Today we went to the Lowest Museum on Earth located at the Dead Sea since it is 1,410 feet below sea level making it the lowest point on earth.
The museum runs on solar power, and I thought that this was a neat advertising sign quantitating its impact.
Here they told about excavated items found in the area that gave information to the style of dress. They had been preserved by the salty environment.
There were also major sugar factories here. Sugar was first made in China. The Greeks called sugar cane “reeds of honey without bees”. The Arabs made large scale production in the Dead Sea area and the Christian Crusaders brought it to the Europe. The town called Zughar is where the name sugar originates. The wealth that the Arabs gained from sugar is comparable to the oil of today.
This museum has been placed near the traditional site of Lot’s Cave. Zoara was spared when Sodom and Gomorrah were destroyed. They call this pillar Lot’s Wife.
Zoara has been confirmed as the Biblical Zoar. It has been continuously inhabited. The cave is outside the city. It is here that Lot came and stayed when he left Sodom.
Here is the view from the outside.
Here is looking out from the inside.
Once a Biblical site is located, people build churches, monasteries, etc. Perhaps it was a way to preserve it?
In removing and preserving mosiacs found here, they found footprints under the mosiacs. This enabled them to learn more about how mosaics are installed.
We see farms along the way. Tomatoes are grown year round. Crops are rotated often with potatoes. Water is diverted from the wadis for irrigation. This surely contributes to the declining water level of the Dead Sea.
Wadi Alhassa is the Biblical river Zered in Numbers 21:12-13. Marwan said that mostly Jewish people want to visit here. We parked our car near a school. An official said that he would protect Marwan’s car while we hiked in. Rough neighborhood. (When we returned, there were four school boys begging for money. I said no and walked away. The littlest one pinched me.)
It was fun walking through the water. I have decided to purchase a pair of water hiking boots. I did not know that these existed. Water shoes don’t provide enough support and hiking shoes aren’t too heavy to walk through the water.
There are so many flies.
We went to Borzah which is the Edomite city of Sela from the Bible. This site is basically part of the town. The ruins are all around. It must have been massive. The arch is quite prominent.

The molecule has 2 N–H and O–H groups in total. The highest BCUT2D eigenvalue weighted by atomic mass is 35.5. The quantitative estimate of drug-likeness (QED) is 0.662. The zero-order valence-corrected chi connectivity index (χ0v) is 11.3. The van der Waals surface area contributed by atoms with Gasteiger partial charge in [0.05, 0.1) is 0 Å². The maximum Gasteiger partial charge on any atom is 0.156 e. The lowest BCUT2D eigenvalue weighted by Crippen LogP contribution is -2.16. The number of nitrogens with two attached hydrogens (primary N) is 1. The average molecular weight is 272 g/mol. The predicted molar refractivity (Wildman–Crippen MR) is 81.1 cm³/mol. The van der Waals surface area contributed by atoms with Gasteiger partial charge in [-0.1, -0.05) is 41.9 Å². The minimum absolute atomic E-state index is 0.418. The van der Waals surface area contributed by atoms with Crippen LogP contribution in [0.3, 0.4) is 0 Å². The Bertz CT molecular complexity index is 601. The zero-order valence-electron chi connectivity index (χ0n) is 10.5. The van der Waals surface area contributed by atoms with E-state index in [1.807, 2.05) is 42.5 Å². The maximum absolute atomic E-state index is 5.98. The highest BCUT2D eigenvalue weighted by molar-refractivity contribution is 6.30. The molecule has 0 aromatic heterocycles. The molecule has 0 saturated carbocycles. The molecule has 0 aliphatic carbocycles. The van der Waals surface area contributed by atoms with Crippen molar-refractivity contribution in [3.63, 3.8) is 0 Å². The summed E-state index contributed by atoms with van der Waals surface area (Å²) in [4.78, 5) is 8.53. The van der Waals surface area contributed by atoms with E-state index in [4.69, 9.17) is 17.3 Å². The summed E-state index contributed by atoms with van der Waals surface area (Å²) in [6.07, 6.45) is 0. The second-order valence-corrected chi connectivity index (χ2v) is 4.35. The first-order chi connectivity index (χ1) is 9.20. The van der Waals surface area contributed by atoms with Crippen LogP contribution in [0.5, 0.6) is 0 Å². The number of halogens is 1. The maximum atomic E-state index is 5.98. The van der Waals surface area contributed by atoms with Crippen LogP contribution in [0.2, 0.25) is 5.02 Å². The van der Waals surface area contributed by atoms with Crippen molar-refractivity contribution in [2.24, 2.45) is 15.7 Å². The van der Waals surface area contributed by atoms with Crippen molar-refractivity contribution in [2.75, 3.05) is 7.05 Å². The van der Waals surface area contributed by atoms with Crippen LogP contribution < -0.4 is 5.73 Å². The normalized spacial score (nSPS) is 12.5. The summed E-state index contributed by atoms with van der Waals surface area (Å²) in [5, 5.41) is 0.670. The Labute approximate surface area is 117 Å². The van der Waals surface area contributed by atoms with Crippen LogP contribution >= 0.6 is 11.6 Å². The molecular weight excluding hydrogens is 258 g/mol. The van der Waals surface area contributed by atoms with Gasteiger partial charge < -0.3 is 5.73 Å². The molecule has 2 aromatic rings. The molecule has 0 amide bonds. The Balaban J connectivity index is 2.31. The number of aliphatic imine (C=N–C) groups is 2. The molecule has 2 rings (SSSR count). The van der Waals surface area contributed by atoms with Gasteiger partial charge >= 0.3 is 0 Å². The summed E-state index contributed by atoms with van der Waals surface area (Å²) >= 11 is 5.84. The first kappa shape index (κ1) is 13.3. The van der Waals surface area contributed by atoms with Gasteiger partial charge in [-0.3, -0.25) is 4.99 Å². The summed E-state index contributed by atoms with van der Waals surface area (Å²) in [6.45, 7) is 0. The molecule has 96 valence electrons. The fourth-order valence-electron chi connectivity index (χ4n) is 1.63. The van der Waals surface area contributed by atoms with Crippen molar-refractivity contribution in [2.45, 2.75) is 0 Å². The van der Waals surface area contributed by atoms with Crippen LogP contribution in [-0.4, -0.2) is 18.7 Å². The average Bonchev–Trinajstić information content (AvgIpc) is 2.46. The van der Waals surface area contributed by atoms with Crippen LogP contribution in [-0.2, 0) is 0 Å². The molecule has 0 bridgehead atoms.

The views on our drive were incredible. We overlooked the Dana Reserve. Not only are there bears, but also lions, deer, and hyena.
We had to chose between a famous castle and Little Petra. We chose to go to Little Petra, but we drove by the castle. What a view! It was built so that it could not be seen from the road. They don’t know know what they are missing.
Here is the smallest hotel in the world…and people actually stay here.
Little Petra was on the way to Petra. Marwan told us that this was the first city of the Nabateans.
They abandoned it in preference to the ancient site that we now know as Petra. Can you find Rob in this picture?
It has been a long day as we got up early and haven’t stopped for a moment. We checked into our hotel, but we have an evening event at the ancient Petra site.
Marwan said to meet him out front after our quick dinner, and he would drive us to the entrance. We got in the car and he drove a half block away!! Ha. Even though he wasn’t so sure, I told him that we could walk home!!!
Petra by Night was a new experience. We walk between lumieres and arrive at the impressive Treasury where lights are displayed on the building while traditional music reverbeates through the Siq. There was singing and flutes.
My advice: bring a large blanket on which to sit or lay and a flashlight to mind the steps. It is hard for this oldster to sit on the ground. Be forewarned: everything that we brought was so dusty that they had to be washed.